The SDGs are about much more than achieving a diplomatic consensus. Starting next year, they will serve as a road-map for driving development around the world, including the world’s poorest countries. Like the remarkably successful MDGs before them, they will incentivize governments to establish forward-looking benchmarks, monitor progress, and provide critical signals about the health of our planet. They matter fundamentally. And yet the SDGs will stumble if they do not account explicitly for some of the most intractable roadblocks to development, including violence, injustice and corruption.

Most of the world’s governments are plugging for a new and improved global development agenda that puts the safety, legal entitlements and basic rights of people at its center. During discussions at the United Nations, government representatives from most member states argued in favor of including peace and justice as goals together with targets that reduce violent deaths, end abuses against children, promote access to justice, prevent corruption, and enhance transparency. They are determined to pull the billions of people trapped by warfare and criminal violence from harm, be they in rich or poor countries.

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Brazil looks outward, cautiously

February 19, 2014

Tim Ridout – The German Marshall Fund of the United States, 2/18/2014

In January, Brazilian President Dilma Rousseff attended the World Economic Forum in Davos for the first time in her three-year presidency. The foreign and trade policy platform of her Workers’ Party (PT) has been premised on a declining West, a transformed international order favoring emerging economies, and skepticism of free trade and open markets. But Rousseff is feeling intense pressure from her people to deliver better government services and economic prospects, as evidenced by massive street protests last June.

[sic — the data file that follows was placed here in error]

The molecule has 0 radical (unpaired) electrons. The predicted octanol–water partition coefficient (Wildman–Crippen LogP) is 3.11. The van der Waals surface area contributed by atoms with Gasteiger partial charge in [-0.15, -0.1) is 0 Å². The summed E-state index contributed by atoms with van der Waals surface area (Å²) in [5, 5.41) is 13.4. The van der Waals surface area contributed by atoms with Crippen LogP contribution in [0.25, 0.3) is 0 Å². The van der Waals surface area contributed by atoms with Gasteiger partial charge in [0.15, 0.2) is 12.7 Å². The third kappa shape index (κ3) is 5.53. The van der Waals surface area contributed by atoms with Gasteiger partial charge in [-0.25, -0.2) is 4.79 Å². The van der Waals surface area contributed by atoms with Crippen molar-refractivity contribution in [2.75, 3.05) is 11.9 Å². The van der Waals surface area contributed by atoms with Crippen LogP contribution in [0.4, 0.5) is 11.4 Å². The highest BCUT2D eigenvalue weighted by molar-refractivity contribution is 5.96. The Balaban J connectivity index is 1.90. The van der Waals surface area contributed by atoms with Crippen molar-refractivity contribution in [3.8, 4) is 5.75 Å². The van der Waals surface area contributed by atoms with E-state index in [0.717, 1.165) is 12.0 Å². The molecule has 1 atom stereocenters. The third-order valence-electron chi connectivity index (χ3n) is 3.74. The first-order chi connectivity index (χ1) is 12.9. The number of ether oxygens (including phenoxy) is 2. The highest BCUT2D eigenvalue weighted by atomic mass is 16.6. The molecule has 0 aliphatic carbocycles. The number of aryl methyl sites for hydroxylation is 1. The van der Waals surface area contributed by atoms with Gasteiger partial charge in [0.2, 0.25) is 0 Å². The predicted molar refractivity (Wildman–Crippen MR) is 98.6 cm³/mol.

Rousseff’s visit to Davos came as the EU and Mercosur prepare toexchange proposals in newly revived free trade negotiations. She is also heading to Brussels on February 24 for a summit with EU leaders, where they are expected to discuss the negotiations and to sign a bilateral air travel pact that will increase passenger volumes between Brazil and Europe.

After a spate of economic growth that peaked in 2010 at 7.5 percent, Brazil’s economy slowed to 2.7 percent in 2011 and 1 percent in 2012. The growth rate for 2013 is expected to be about 2.5 percent. These disappointing numbers can be attributed partly to the drop in global commodity prices, but also to Brazil’s protectionist policies, poor infrastructure, unwieldy bureaucratic red tape, and its statist approach to investment. The Brazilian economy has not proven nimble enough to adjust to changing global realities, especially as investment flows back to the United States. Rousseff may have had little choice but to reassure business leaders at Davos that Brazil is committed to fiscal responsibility, openness to investment, combating inflation, and maintaining a floating currency.